Of course, animals are not the only living beings that humans treat horribly. We treat the whole of nature, of which animals are a part, in the most cruel and exploitative manner. The worst victims are plants which are feeling, communicating, mutually caring and benevolent living beings that need to be treated with respect, and forests, which provide a wide range of environmental benefits, including attracting rainfall and preventing soil erosion. They are, however, casually felled in India to make way for industrial enterprises and coalfields when coal, a highly polluting source of energy, is increasingly in disuse everywhere.

Underlying such conduct is not only callousness but sadism, to which animals can be subjected without attracting the kind of condemnation and punishment that similar action towards humans do. True, humans treat other humans too in pretty awful ways. Otherwise, there would not be crimes like slavery and incarceration in concentration camps but murder and genocide. Nevertheless, as often as not, perpetrators of such crimes against humans are punished. Mussolini was shot while on the run; Hitler had to commit suicide. Several German perpetrators of war crimes and crimes against humanity during World War II were brought to justice at the Nuremberg trials. More recently, most perpetrators of war crimes during Bangladesh’s Liberation War in 1971 have been sentenced, a few to death.

No murderer of a tree or the perpetrator of the genocide of a forest has been given similar punishment. This is because trees, forests and the rest of nature, including other non-human living beings, are generally held to be existing for human convenience alone and, hence, have been put outside the universe of morality that people have created for themselves. Thus, while the punishment for killing a human can be death, that of killing an animal is a fine and a laughably short stint in jail.

The attitude towards nature described above has been compounded by the adversarial view of it that emerged during the long struggle for human survival and  progress, which included the establishment of  human settlements and farms for food, the domestication of animals, use of the latter in wars, controlling of rivers for irrigation and flood-prevention. The result of all this has doubtless been the enormous material progress witnessed from the emergence of the initial tribal communities to the establishment of the complex modern civilisations of the information age. This in turn has led to the identification of progress with mastery over nature. The latter was not the matrix to live in harmony with but to be destroyed and subordinated at will.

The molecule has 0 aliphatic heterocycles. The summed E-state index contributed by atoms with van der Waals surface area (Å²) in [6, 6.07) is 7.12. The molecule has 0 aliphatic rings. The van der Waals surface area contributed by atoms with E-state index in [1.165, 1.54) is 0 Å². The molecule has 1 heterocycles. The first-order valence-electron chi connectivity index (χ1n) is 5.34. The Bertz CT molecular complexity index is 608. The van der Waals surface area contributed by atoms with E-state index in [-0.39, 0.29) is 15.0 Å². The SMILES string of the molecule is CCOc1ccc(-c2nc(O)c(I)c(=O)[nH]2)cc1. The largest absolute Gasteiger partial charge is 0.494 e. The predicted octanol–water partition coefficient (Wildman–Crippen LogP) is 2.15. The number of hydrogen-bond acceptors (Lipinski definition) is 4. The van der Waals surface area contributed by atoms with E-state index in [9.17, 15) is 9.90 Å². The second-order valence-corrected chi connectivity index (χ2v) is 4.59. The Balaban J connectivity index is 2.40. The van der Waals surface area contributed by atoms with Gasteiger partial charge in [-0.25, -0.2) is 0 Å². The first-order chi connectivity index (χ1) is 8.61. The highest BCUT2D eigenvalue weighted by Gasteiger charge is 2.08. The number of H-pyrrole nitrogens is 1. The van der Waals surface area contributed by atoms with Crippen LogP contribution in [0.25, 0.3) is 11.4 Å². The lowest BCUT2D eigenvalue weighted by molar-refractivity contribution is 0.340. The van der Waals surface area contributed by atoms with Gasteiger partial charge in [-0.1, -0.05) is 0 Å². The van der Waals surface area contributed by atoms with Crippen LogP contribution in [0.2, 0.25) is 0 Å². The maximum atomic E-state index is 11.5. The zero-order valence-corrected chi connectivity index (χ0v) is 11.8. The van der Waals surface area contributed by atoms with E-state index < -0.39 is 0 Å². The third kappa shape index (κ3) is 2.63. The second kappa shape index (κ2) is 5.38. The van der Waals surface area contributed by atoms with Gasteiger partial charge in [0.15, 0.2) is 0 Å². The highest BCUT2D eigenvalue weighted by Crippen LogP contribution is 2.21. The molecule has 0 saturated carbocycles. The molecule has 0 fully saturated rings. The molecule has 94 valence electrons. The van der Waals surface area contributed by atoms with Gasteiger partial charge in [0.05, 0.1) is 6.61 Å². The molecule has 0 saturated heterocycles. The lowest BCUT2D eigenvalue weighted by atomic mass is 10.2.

What was forgotten in the process was that humankind emerged from the cradle of nature, which included all non-human living beings as well, and has existed in the supportive environment provided by it. Destruction — even severe damage to the latter — could threaten its very existence. The devastating effects of climate change, including extinction of species, and the cyclones and tidal waves that are increasingly playing havoc, are widely known. Now the abominable conditions existing in Wuhan’s live animal market have unleashed the COVID-19 virus on humans. This is unlikely to be the last zoonotic or natural calamity visiting our world. There will be others, and perhaps even more catastrophic, if we do not mend our ways.

(The author is Consulting editor, The Pioneer)